Built in 1395, Gyeongbokgung Palace is also commonly referred to as the Northern Palace because it is the furthest north when compared to the neighboring palaces of Changdeokgung (Eastern Palace) and Gyeongheegung (Western Palace). Gyeongbokgung Palace is arguably the most beautiful and remains the grandest of all five palaces.
The premises were destroyed by fire during the Imjinwaeran War (Japanese Invasion, 1592-1598). However, all of the palace's 7,700 rooms were later restored under the leadership of Heungseondaewongun during the reign of King Gojong (1852-1919).
Remarkably, the most representative edifices of the Joseon Dynasty, Gyeonghoe-ru Pavilion and Hyangwonjeong Pond are still relatively in tact. Woldae and the sculptures of Geunjeongjeon (The Royal Audience Chamber) represent past sculpture of contemporary art.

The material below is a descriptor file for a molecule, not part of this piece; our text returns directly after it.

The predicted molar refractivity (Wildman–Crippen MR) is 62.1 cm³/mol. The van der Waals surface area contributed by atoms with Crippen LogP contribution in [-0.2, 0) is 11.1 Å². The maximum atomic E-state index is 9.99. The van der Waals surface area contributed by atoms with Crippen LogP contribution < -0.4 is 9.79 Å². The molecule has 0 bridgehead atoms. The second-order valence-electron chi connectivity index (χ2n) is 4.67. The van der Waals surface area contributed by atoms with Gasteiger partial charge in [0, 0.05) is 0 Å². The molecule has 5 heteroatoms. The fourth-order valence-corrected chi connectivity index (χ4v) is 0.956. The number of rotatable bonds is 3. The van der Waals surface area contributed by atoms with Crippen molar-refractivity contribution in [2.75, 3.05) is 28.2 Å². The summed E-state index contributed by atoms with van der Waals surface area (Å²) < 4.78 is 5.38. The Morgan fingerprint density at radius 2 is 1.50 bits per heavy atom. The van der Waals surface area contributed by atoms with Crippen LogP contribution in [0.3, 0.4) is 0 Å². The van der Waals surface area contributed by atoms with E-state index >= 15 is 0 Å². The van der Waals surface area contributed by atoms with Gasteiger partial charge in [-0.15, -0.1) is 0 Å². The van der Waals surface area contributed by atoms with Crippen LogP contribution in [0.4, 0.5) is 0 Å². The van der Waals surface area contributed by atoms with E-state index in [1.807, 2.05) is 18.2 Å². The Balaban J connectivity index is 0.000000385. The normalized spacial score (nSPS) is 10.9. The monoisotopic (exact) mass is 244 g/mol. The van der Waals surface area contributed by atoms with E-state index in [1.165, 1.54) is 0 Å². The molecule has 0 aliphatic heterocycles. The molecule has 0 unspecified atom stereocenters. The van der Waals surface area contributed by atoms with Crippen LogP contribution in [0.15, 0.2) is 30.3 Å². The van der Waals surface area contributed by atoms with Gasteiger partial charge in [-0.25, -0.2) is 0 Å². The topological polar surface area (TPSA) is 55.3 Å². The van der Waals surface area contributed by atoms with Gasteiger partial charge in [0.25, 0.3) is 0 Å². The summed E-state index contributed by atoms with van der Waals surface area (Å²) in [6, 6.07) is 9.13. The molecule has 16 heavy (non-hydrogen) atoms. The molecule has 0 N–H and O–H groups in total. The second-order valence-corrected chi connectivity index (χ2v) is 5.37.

The National Palace Museum of Korea is located south of Heungnyemun Gate, and the National Folk Museum is located east within Hyangwonjeong.
Following its miraculous development over the last 50 years, South Korea is a modern, vibrant nation that maintains its traditional culture. Learn all about this fascinating country..
Korea has four distinct seasons, with each offering unique and beautiful landscapes. In the spring, forsythia, cherry blossom, azalea and many other flowers are in full bloom; in the summer, people travel in numbers to the coasts to enjoy their vacation on the beach.
In the fall, the mountains put on a fascinating coat of crimson leaves; and in the winter, the land is covered with snow.
Buddhism has exercised a far-reaching influence on Korean culture throughout its long history.
Korea's invaluable Buddhist heritage abides in the nation's buildings, sculptures, paintings and handicrafts.
Source: Visit Korea / pr-controlled.com ©
Photos: Tariq Alqassem